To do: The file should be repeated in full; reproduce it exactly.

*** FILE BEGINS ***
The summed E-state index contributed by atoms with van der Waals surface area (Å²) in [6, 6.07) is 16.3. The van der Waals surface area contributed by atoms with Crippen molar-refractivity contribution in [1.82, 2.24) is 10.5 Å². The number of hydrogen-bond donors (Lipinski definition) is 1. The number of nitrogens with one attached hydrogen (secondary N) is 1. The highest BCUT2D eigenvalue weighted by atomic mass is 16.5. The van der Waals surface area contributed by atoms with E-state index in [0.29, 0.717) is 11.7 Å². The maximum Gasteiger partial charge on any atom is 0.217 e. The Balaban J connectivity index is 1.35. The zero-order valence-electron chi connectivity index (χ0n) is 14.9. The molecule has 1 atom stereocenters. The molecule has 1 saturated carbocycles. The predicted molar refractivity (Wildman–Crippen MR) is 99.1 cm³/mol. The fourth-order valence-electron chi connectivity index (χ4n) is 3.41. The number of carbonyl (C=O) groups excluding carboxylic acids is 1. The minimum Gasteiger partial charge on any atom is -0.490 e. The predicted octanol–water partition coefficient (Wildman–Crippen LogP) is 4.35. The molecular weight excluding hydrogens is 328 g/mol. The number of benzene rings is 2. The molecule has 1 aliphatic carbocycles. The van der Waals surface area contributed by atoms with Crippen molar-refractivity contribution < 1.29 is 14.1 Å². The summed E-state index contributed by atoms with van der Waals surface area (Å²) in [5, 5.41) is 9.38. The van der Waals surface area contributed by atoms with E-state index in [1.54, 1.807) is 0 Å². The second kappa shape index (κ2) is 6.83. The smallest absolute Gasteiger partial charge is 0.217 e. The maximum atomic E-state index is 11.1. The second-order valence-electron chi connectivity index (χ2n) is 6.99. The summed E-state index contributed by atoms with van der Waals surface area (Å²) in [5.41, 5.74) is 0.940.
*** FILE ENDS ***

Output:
The summed E-state index contributed by atoms with van der Waals surface area (Å²) in [6, 6.07) is 16.3. The van der Waals surface area contributed by atoms with Crippen molar-refractivity contribution in [1.82, 2.24) is 10.5 Å². The number of hydrogen-bond donors (Lipinski definition) is 1. The number of nitrogens with one attached hydrogen (secondary N) is 1. The highest BCUT2D eigenvalue weighted by atomic mass is 16.5. The van der Waals surface area contributed by atoms with E-state index in [0.29, 0.717) is 11.7 Å². The maximum Gasteiger partial charge on any atom is 0.217 e. The Balaban J connectivity index is 1.35. The zero-order valence-electron chi connectivity index (χ0n) is 14.9. The molecule has 1 atom stereocenters. The molecule has 1 saturated carbocycles. The predicted molar refractivity (Wildman–Crippen MR) is 99.1 cm³/mol. The fourth-order valence-electron chi connectivity index (χ4n) is 3.41. The number of carbonyl (C=O) groups excluding carboxylic acids is 1. The minimum Gasteiger partial charge on any atom is -0.490 e. The predicted octanol–water partition coefficient (Wildman–Crippen LogP) is 4.35. The molecular weight excluding hydrogens is 328 g/mol. The number of benzene rings is 2. The molecule has 1 aliphatic carbocycles. The van der Waals surface area contributed by atoms with Crippen molar-refractivity contribution < 1.29 is 14.1 Å². The summed E-state index contributed by atoms with van der Waals surface area (Å²) in [5, 5.41) is 9.38. The van der Waals surface area contributed by atoms with E-state index in [1.54, 1.807) is 0 Å². The second kappa shape index (κ2) is 6.83. The smallest absolute Gasteiger partial charge is 0.217 e. The maximum atomic E-state index is 11.1. The second-order valence-electron chi connectivity index (χ2n) is 6.99. The summed E-state index contributed by atoms with van der Waals surface area (Å²) in [5.41, 5.74) is 0.940.